Linnaeus introduced the binomial system of classification with precise ground rules, and went further in establishing a hierarchy of relationships, whereby a species was linked to a genus, an order, a class and a kingdom. This has been further refined and supplemented since Linnaeus’ day. However, one of the things that Linnaeus was notable for was that he was the first to recognise the similarities between humans and other apes and primates. According to Linnaeus, humans, gorilla and chimpanzees were to be classified as members of the same order of the animal kingdom, and modern evolutionary theory completely supports this. Linnaeus also realised that in this respect his work would incur the wrath of the theologians. As he said in a letter to a colleague:

Yet man does recognise himself [as an animal]. But I ask you and the whole world for a generic differentia between man and ape which conforms to the principles of natural history, I certainly know of none… If I were to call man ape or vice versa, I should bring down all the theologians on my head. But perhaps I should still do it according to the rules of science. (quoted from here – it should be noted that other quotes confirm Linnaeus’ Christianity).

Although Linnaeus on several occasions claimed that the number of species of his day was the same as the number that had ever existed, the fossil record clearly shows that he was wrong in this claim. Indeed, Linnaeus also  seemed to contradict himself when he wrote that “It is impossible to doubt that there are new species produced by hybrid generation“. Modern genetics shows that he was also wrong in his claim that there at least four distinct species of humans in addition to mythical and fanciful varieties so beloved of religious story-tellers. (See the Hereford Mappa Mundi for a flavour of the religiously-inspired view of the world from c.1300).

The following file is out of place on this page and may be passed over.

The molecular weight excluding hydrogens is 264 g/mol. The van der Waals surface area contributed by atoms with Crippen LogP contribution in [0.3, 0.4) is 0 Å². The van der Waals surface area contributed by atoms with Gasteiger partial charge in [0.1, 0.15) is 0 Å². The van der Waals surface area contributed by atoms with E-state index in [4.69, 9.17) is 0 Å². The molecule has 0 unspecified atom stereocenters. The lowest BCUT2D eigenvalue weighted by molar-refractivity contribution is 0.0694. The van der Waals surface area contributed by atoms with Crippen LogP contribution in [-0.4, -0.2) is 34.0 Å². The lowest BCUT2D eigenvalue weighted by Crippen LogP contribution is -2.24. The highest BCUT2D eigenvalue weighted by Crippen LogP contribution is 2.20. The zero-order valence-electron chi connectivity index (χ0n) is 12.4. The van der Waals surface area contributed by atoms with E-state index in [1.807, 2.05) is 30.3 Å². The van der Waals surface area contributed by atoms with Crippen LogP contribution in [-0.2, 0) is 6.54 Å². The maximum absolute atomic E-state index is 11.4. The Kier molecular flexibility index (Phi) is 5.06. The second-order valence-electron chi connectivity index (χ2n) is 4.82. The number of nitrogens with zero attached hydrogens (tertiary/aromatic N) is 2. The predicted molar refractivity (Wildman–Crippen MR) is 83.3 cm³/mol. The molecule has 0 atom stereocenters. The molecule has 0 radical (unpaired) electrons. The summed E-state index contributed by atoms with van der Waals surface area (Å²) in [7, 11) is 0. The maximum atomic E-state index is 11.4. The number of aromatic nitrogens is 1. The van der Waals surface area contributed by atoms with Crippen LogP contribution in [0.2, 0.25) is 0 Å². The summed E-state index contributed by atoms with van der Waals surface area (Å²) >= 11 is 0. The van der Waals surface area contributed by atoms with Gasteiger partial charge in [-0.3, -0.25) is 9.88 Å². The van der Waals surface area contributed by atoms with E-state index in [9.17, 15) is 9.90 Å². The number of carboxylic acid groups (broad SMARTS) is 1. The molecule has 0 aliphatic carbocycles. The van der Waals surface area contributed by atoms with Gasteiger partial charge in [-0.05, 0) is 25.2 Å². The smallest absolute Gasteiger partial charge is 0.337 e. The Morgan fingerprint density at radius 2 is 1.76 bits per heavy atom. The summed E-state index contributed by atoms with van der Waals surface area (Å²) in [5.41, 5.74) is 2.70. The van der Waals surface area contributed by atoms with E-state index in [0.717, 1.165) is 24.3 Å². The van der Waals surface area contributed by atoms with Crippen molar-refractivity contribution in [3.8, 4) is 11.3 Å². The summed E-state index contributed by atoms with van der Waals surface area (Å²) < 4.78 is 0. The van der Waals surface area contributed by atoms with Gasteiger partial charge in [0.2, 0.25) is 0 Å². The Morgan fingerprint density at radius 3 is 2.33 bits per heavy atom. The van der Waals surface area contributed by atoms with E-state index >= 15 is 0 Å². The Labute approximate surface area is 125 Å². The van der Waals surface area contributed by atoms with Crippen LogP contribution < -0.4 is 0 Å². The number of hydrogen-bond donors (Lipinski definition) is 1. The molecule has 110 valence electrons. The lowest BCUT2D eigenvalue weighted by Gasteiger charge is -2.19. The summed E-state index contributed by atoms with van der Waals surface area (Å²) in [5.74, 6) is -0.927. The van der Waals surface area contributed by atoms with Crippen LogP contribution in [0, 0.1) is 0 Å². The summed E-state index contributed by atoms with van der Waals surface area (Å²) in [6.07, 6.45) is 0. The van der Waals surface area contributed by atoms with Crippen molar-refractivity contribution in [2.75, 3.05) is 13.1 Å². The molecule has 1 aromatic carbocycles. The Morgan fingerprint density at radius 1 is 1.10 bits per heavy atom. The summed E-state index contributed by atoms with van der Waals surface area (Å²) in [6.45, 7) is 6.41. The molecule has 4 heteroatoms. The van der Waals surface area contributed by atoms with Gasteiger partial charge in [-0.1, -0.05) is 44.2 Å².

The importance of Linnaeus to modern science should not be diminished. But he was right about some things and wrong about others – modern scientific evidence clearly supports this. Some of his claims – those that contradict evolutionary theory – have been disproved, unless remnant or his source can find support for the claim that black, native American, Asian and white humans are different species or that current species constitute all that has ever existed. Some of his claims – such as the relation between man and other apes – support evolutionary theory, and several creationists are vehement deniers of these facts. Indeed, Linnaeus’ work is necessary for an initial understanding of the work of Darwin and later supporters of evolution.